Search ForexCrunch
  • Receding odds of no-deal Brexit help GBP/USD to carry its overnight recovery forward.
  • UK lawmakers will vote to stop Brexit negotiations with the EU, which in turn can trigger another voting round for snap election.
  • UK Services PMI and Fed speak to add to the list of the catalysts.

Having witnessed the UK parliament’s support to avoid a no-deal Brexit, GBP/USD takes the bids to 1.2110 ahead of Wednesday’s London open.

Earlier during the Asian session, British lawmakers voted in favor of the motion that will push the UK PM Boris Johnson to seek the Brexit deadline extension from October 31 to January-end while also leaving the window open for further extension unless getting a deal with the bloc. However, final voting on the motion is left to be performed during the day which in turn will enable Brexit-haters to take control of the negotiations off the government.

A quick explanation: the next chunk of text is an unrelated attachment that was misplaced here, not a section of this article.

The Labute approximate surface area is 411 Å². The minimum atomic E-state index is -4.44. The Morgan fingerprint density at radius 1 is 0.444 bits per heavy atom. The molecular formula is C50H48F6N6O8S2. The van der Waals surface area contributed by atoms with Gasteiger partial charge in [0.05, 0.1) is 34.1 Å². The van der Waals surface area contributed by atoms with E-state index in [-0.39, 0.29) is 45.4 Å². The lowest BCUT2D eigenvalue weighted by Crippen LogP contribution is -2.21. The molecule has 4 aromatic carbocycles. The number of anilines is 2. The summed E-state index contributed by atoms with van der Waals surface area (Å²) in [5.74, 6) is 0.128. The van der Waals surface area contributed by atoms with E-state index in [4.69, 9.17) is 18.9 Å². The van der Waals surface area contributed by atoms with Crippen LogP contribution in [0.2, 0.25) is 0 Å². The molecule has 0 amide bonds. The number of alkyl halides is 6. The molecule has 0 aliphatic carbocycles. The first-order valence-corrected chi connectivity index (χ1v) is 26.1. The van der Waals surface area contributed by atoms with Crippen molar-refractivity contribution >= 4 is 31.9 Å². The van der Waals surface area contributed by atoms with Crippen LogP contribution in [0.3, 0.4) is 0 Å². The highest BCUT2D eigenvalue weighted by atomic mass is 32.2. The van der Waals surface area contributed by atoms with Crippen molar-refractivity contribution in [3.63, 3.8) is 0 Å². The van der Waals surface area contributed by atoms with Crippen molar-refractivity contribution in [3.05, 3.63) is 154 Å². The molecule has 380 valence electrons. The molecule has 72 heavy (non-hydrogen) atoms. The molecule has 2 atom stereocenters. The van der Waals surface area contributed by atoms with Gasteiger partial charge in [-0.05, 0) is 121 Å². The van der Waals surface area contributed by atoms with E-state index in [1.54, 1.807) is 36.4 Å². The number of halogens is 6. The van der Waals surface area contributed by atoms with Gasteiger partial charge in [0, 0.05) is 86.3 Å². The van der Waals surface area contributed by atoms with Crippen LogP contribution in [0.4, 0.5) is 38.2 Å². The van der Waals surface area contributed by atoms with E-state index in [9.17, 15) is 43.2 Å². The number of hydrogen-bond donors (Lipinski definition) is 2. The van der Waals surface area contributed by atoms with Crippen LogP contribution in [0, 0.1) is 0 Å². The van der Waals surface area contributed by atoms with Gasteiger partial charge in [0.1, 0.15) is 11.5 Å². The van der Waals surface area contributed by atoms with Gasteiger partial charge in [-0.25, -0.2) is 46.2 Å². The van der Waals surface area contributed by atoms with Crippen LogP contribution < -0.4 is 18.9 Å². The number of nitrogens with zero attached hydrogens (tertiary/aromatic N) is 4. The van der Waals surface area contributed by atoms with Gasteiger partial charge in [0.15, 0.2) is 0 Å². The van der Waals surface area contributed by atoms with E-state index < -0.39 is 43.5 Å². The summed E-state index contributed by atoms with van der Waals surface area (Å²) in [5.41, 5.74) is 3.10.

Among the total 328 supporters of the motion, 21 Tory Rebels including ex-Chancellor Philip Hammond have already lost their whip. Further, the PM Johnson has announced that he would call for a motion to support an early election in mid-October if the parliament takes over the Brexit power.

Other than the political plays, monthly Services purchasing managers’ index (PMI) numbers for August will also be the key to direct near-term Cable moves. The headline activity gauge is expected to soften to 51.0 from 51.4.

On the other hand, the US-China trade war headlines and comments from various Fed policymakers, including Federal Reserve Bank of St. Louis President James Bullard and Federal Reserve Bank of Chicago President Charles Evans, will be crucial to watch.

Technical Analysis

21-day simple moving average (DMA) level of 1.2143 and August 06 high of 1.2210 acts as immediate resistances for the pair to clear while August top surrounding 1.2310 limits the following upside. Alternatively, Refinitiv Data highlights the importance of 1.2000 mark as the key support by saying, “Barring an October 2016 flash crash when sterling briefly reached $1.15, sterling has not regularly traded below $1.20 since 1985.”